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Re: [teacherartexchange] WSJ Article


From: Gayle Parent (gayleparent_at_TeacherArtExchange)
Date: Thu Jul 01 2010 - 10:00:43 PDT

I agree!

On Jul 1, 2010, at 9:12 AM, Barbara Marder wrote:

> Wow this topic has really got the wheels rolling.
> Funny about being liberal-I live in one of the most liberal
> communities in the USA, and my school is about 6 blocks from
> Harvard Square (Cambridge, MA) and that is SO liberal it is
> sometimes dubbed "The Peoples Republic" of Cambridge.
> I am liberal minded. I devoted an entire term this past school year
> with my 6th graders focusing on the art of Nam June Paik. I even
> took the entire 6th grade to view a sculptural installation of his
> work. It was Nam June Paik who had the view that painting was dead,
> and that was close to 40 years ago. The 6th graders did not agree
> (interesting they embraced painting as very much alive), but they
> did love Nam June Paik and the art-making that came out of the unit
> was a video project. Of course I structured the unit so that the
> students would be engaged in creating something tangible (the
> video) and that they would also come away with some enduring
> understandings.
> Perhaps it was Marcel Duchamp who taunted us to consider what art
> is when he placed his famous urinal in the gallery show.
> But all this discussion brings me around to considering what the
> curriculum limits, if any, should be in my urban K-8 public school.
> An 8th grader, who sometimes has a surly attitude across the board,
> came into my classroom, began a drawing, tore it up, crumbled the
> remains and dumped it into the trash before I could intervene. Now
> you have no work to hand in for me, I said. Okay well here it is he
> said as he retrieved the crumbled mass from the trash.
> In a softer voice I suggested he try again and if he became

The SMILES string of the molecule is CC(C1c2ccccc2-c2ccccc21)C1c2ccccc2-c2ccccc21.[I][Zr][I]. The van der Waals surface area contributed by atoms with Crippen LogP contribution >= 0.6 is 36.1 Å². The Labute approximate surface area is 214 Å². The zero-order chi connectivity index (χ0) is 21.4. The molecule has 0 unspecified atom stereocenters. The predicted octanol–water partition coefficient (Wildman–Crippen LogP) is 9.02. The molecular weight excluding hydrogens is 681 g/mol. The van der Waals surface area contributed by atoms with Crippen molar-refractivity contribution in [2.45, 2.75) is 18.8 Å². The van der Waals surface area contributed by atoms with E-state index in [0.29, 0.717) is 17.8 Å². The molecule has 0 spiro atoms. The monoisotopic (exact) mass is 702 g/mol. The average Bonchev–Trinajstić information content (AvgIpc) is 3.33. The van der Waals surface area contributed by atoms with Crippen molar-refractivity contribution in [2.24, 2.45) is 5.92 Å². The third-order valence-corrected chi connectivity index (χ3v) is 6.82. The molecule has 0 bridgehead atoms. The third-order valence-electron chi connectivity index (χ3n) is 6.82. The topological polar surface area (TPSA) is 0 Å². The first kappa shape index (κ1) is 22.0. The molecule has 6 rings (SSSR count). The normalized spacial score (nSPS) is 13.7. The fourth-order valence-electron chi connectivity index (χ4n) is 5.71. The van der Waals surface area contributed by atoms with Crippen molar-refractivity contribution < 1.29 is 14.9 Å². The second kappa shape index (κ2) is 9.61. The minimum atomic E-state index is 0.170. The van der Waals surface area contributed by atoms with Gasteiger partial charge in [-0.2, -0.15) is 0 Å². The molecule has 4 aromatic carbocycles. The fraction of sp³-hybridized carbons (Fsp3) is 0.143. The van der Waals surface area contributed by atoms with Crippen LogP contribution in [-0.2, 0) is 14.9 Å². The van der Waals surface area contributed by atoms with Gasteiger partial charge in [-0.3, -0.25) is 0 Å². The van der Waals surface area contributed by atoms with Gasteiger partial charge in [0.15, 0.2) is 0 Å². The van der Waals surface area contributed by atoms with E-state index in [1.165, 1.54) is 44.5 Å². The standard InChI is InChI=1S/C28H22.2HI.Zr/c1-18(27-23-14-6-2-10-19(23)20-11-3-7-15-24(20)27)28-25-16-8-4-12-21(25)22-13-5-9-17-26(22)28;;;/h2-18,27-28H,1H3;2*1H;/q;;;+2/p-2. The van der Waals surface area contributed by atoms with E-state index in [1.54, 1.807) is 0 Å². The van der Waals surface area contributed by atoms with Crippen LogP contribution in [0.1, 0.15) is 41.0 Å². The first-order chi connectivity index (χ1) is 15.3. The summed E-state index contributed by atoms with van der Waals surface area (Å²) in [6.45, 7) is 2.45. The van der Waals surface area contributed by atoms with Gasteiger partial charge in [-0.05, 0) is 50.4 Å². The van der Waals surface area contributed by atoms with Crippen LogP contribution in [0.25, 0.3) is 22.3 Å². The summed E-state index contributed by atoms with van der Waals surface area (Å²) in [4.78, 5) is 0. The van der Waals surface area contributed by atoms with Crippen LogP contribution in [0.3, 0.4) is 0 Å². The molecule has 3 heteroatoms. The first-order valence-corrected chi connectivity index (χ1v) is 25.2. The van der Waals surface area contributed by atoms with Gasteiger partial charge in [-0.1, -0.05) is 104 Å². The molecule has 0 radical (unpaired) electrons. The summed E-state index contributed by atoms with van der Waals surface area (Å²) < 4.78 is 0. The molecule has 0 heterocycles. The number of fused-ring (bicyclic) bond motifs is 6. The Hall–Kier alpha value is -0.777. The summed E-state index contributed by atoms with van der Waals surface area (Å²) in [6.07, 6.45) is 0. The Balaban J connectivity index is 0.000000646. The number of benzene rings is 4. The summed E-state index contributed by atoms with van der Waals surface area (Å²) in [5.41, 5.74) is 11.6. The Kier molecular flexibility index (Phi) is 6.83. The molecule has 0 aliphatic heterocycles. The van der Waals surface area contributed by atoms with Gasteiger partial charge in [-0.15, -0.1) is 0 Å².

> frustrated, we could discuss what he was drawing before he
> destroyed it. The work that had been destroyed was not conceptual
> art-it was a failed attempt (at least in that student's eyes) that
> might have lead to a real problem with behavior had I continued to
> make an issue of it.
> In my experience with the age and population of my students,
> guidelines are needed and wanted and expectations need to
> identified clearly and concisely.
> Not making art is not an option.
> Expressions about social issues from the art room some how need to
> involve art. That is where I (sorry for the pun) draw the line.
> Barbara from Boston
> On Jul 1, 2010, at 11:23 AM, Woody Duncan wrote:
>> I am quite liberal - and the definition of being liberal is to be
>> open minded - so I assume I
>> was indoctrinating them in my small way - as opposed to the social
>> studies teacher down
>> the hall who exposed his students to real "news casts" by Pat
>> Robertson so his students
>> would get the correct view of the world.
>> I'm glad that you pointed out that learning skills and techniques
>> is necessary and not
>> separate from what one decides to use those skills for. We need
>> artists who can think
>> as well as produce well crafted objects.
>> Woody
>> On Jul 1, 2010, at 8:37 AM, Gayle Parent wrote:
>>> Well, first, I think I would have to say that I see no more
>>> divisiveness among art teachers than any other teachers, having
>>> been both. I just think we all have a position (or perspective)
>>> on all sorts of things, and that's normal and healthy.
>>> Personally, I love what you said Woody, about teaching students
>>> to be open-minded and accepting. Word for word I agree with
>>> you. But I also like Barb's ideas about art and what should be
>>> required of the students, and I don't see them as mutually
>>> exclusive, unless I have misunderstood Barb.
>>> I'm assuming also that "indoctrinating" the students with your
>>> leftist views was humor, based on the belief that everyone should
>>> be open-minded and accepting.
>>> Gayle
>> Woody, Retired in Albuquerque
>> Join me as a friend on facebook:
>> Read My 2010 July Blog:
>> Read My 2010 June Blog:
>> 35 Quality Middle School Art Lessons
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